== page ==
Tuesday, February 1, 2011

A botanical theme has emerged.

Decorating is a homemaking job that I wish I could get over and done with and on to other things. This post is about how the realization of that wish is a long time coming. On one level the story bores me to death, even though it's my own house I'm writing about, the house I've been investing in for 20 years. That should warn most of my readers to leave right now and go read something more entertaining.

What's makes me want to tell this too-long tale anyway is the way it illustrates how an incredible amount of mental and physical labor can go into what seems a simple project. I suppose I'm not used to this precisely because I'm not into home decorating and haven't applied my perfectionistic creative energies to it so much before. In a way it's a larger-scale version of my doll clothes effort: what I envision doesn't come in a kit.

If I could make a kit out of it no one would buy it. It's just the best that we could do given our priorities, and with a tract house that doesn't have enough walls to be cozy or enough windows to brighten the view. The story I tell is also amusing if one considers the output of my mental energies compared to the mediocrity of the results.

G.K. Chesterton said,
It is the main earthly business of a human being to make his home, and the immediate surroundings of his home, as symbolic and significant to his own imagination as he can. 
I'm not sure what all G.K. meant by that, but he does seem to give me liberty, and even to tell me it is my duty, to spend time on my house and property with the purely physical and aesthetic aspects in mind.

One year ago
So, I push on. Last year we changed the arrangement of the living room furniture so that the pictures on the wall didn't work anymore. It seemed that the painting that used to be above a couch was too "heavy" after we moved the piano under it. It was then the largest wall item above the largest piece of furniture. Also, the TV had come out of the closet and found a new and permanent place in a corner, and the emptiness above it bothered me for months while I tried to figure out what to put there.

The first thing that came to mind was a manzanita branch such as I remembered my grandmother having in her living room for a while, a natural curio of sorts. Hers had sat on the coffee table, I think, but mine would hang above the TV to fill some of that airspace and balance out the piano nearby. (We'd need to get a smaller something to put above the piano, too.)

I started looking online for manzanita, but I found only small and twiggy, pale specimens, for use in flower arrangements. So I gave up for a while and spent hours looking for a decorative mobile. Nothing pleased. By that time we were in the middle of the remodel, so it wasn't urgent.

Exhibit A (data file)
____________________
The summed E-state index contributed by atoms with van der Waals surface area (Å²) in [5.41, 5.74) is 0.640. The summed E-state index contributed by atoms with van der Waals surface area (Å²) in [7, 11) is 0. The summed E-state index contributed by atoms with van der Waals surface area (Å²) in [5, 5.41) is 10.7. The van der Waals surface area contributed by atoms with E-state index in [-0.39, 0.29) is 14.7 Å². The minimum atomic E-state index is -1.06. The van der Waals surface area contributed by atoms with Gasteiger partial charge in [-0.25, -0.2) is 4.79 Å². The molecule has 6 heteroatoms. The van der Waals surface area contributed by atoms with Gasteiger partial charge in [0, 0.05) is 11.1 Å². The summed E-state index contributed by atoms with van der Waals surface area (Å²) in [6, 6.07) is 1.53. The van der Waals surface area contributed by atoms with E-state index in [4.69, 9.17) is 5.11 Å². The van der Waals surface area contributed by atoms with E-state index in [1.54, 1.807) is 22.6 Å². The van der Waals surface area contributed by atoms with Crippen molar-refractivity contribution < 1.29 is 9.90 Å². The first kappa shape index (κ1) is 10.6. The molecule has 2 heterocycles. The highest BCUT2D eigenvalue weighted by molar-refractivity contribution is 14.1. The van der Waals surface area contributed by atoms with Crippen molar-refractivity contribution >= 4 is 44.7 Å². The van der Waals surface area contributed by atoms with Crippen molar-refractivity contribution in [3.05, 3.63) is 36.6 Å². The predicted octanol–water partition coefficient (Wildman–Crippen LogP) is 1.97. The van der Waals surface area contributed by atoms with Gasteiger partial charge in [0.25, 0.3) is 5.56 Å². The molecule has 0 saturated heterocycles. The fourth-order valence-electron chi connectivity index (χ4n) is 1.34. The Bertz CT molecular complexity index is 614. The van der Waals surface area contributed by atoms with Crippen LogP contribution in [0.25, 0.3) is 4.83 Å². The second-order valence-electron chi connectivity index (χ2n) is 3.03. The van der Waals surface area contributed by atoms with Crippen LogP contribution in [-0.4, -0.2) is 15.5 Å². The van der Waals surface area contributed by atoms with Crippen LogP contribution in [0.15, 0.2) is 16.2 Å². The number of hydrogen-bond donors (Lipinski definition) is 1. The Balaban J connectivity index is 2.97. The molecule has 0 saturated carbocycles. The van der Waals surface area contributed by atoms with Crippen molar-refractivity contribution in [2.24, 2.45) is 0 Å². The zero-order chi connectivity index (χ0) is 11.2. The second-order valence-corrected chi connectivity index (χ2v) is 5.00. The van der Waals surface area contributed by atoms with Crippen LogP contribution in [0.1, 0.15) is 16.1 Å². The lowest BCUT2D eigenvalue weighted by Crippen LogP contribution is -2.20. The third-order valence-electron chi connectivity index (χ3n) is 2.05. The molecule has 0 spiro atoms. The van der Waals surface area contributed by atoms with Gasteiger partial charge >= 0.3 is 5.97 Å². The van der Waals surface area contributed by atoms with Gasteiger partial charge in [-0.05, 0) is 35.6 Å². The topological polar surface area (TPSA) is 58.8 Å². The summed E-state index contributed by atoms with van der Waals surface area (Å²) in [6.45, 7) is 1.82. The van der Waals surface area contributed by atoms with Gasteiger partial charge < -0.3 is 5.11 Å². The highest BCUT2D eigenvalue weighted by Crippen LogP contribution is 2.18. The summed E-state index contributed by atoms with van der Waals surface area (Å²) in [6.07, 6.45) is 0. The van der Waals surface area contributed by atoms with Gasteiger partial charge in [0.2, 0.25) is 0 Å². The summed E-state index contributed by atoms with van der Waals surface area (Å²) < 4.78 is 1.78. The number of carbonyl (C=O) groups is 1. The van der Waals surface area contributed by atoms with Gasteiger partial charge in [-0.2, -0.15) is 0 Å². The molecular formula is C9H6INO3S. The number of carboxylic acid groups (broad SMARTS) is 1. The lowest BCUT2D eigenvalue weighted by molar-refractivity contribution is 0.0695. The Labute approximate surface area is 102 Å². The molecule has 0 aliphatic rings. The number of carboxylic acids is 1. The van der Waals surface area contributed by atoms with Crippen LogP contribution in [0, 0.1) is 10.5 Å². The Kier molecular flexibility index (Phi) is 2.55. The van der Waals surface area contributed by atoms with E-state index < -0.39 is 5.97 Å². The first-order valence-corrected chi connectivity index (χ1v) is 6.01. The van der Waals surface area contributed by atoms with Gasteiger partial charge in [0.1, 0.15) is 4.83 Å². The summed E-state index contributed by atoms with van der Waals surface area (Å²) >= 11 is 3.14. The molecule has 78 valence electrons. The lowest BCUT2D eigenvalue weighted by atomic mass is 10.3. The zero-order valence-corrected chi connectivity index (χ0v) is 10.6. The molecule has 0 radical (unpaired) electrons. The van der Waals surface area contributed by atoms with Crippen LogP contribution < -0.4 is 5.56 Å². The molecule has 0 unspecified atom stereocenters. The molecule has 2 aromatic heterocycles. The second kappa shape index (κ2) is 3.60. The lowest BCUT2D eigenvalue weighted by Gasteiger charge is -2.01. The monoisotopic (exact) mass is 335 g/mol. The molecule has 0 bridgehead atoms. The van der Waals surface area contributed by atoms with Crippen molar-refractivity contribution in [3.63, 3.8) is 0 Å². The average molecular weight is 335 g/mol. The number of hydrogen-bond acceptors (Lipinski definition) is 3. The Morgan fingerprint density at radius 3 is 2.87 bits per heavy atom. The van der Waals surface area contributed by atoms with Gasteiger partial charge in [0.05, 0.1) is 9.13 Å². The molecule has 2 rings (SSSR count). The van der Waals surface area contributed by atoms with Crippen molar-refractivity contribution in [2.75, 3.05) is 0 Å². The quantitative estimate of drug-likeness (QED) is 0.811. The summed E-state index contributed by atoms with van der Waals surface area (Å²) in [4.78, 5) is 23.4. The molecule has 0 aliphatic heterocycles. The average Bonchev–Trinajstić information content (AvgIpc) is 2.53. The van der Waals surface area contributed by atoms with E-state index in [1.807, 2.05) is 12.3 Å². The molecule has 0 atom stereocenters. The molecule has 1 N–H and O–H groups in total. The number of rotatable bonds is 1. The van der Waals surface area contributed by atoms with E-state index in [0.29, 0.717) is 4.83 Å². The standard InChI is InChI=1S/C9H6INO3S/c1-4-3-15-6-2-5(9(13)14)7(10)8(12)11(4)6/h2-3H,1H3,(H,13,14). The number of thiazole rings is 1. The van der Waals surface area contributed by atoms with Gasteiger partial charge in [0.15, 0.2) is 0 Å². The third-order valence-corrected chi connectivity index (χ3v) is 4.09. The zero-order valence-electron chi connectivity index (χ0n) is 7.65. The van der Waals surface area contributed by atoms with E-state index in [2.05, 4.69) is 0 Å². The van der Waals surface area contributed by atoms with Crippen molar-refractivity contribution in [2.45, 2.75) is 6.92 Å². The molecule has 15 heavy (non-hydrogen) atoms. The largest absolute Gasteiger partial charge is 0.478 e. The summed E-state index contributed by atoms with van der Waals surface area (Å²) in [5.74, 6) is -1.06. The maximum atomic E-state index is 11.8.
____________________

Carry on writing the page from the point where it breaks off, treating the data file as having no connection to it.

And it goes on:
Then in April we went north to Pippin's place, where the previous winter's record-breaking amounts of snow had piled up everywhere. As we walked through her forest we saw several manzanita bushes with large branches broken off. My mind started twirling around the idea that I could prepare my own decorative branch. The others helped me choose a couple that might work and we hauled them home.

Nine months ago
I still didn't know if I could accomplish what I envisioned; I've never been one to do woodworking of any sort. I knew enough to trim off the flowers and small twigs. Then it occurred to me that wood needs to dry out before one can work it. I read that manzanita tends to split, so people have trouble making furniture out of it. Maybe my branches would split too much as they dried?

I left them sitting around in the garage for a couple of months and they only split a little bit. On the Internet I read somewhere to paint them with Danish oil to preserve the wood, so I did that. And one of my children said I should stain the trimmed ends of the branch so the whiteness of the wood wouldn't distract from the lovely smooth and dark bark.
I think this is the one I didn't use.

It was B.'s upcoming birthday party that put the fire under me to get the chosen branch up in the corner. We bravely screwed two hooks into the smooth new ceiling, and I painted them white so they would fade into the background. Then three strands of fishing line were tied to those, and to the branch.

Soldier was here and helped me position it just so; he's tall and strong and could stand there calmly holding it in midair while I fumbled with the almost invisible threads. Then voilĂ ! At last, that one part of my decor was in place (now we only had to ignore the empty space above the piano) and all our party guests could admire it. I began brainstorming on a solution to that remaining space nearby.

Three weeks later I dusted the manzanita with a feather duster and the next morning it crashed onto the TV and to the floor. Nothing was harmed. Guess we needed stronger filament. It took me about two months to get to the store to buy it. Then it took another month before B. and I could make ourselves re-hang the branch. See what kind of do-it-yourself-ers we aren't?